Warning No vote could hit public pay
TRADE UNION leaders advocating a Yes vote have maintained that a rejection of the treaty could lead to savage reductions in public service pay, pensions and welfare benefits.
At a press conference yesterday, the general secretary of Impact, Shay Cody, said the No campaign was asking the Irish people to take a massive risk because it had failed to identify a guaranteed alternative source of funding for the Government.
“Ultimately the choice for workers is simple. There is a significant danger that if we are locked out of the ESM, we will not have any funding or that the conditions attached to any funding beyond 2014 would be such that austerity would be worsened.
“It is like if you say at the moment we are not interested in taking up a decent term loan from a bank manager but we would rather take our chances with a moneylender in 18 months’ time.”
Blair Horan, former general secretary of the Civil Public and Services Union and current chairman of the Charter Group, said the consequences of a No vote were truly frightening.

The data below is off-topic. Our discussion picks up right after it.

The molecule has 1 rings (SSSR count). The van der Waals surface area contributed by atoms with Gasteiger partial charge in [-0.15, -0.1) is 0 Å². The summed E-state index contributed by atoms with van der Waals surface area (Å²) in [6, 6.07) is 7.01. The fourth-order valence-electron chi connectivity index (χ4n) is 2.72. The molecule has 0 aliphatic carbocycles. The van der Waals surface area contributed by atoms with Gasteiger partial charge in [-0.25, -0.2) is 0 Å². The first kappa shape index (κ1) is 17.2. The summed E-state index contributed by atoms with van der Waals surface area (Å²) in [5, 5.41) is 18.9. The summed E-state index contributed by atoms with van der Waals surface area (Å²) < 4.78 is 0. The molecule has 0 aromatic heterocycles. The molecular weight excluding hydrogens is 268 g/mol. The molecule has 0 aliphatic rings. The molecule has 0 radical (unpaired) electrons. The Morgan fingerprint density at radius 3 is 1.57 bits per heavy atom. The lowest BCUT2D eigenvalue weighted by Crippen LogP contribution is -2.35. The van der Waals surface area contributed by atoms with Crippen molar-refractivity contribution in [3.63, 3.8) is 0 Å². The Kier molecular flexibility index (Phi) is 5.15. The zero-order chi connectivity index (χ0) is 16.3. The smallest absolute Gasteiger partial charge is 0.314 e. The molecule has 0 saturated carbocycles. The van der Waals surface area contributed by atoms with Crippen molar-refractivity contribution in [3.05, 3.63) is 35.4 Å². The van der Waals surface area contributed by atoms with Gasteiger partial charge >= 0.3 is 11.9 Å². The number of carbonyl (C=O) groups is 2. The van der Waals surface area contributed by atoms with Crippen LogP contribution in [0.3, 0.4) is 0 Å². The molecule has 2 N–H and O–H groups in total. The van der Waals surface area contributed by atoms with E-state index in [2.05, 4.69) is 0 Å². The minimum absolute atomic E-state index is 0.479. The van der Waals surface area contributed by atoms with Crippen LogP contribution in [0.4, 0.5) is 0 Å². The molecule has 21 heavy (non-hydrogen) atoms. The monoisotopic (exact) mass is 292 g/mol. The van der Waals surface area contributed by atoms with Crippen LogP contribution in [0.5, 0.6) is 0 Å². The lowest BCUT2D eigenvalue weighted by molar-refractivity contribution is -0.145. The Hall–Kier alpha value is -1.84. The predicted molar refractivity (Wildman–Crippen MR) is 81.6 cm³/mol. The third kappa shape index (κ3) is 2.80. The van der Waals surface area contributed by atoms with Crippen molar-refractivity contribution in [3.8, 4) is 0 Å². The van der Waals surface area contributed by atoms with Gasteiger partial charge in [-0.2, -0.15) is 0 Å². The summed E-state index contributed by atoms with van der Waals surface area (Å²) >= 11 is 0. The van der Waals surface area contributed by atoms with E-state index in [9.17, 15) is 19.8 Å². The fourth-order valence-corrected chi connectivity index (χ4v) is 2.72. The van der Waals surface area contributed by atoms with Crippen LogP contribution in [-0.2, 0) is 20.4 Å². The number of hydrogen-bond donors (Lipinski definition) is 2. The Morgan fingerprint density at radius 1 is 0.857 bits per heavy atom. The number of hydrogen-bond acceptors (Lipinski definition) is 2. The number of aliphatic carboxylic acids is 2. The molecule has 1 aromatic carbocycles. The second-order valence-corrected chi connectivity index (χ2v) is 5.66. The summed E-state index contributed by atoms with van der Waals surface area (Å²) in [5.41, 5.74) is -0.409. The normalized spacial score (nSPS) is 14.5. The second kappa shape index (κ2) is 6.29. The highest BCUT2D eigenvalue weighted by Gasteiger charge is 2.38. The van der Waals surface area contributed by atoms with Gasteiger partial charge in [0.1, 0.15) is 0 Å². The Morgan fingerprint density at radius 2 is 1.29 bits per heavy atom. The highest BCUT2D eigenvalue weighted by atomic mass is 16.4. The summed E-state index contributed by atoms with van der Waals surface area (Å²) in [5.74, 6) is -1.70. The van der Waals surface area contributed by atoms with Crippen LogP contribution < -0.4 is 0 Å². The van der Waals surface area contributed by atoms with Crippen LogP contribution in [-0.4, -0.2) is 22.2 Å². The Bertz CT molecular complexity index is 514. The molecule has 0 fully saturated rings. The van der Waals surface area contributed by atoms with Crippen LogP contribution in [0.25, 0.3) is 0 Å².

“It is very clear now that the ESM fund is the only option for Ireland in 2014 if the markets are closed. Without that option, pay for public servants, pensioners and those on social welfare benefits face savage cuts.”
He said a worse scenario was also possible in which Ireland, without access to funding to roll over debts, would default.
He said in such a situation, an exit from the euro was a distinct possibility. This would put living standards back to the 1950s.
Mr Horan said the UBS Group had estimated last September that an exit from the euro would cost up to €11,500 for each person for the first year and €4,000 a person in subsequent years.
The general secretary of the Communications Workers Union, Steve Fitzpatrick, said the passing of the referendum was particularly crucial for the communications and technology sector where so many Irish jobs were effectively supported by investment from major international brands.
“This investment will only be forthcoming and maintained where international business has confidence about Ireland’s position as the only English-speaking member of the euro zone,” Mr Fitzpatrick added. “A Yes vote is central to maintaining this confidence.”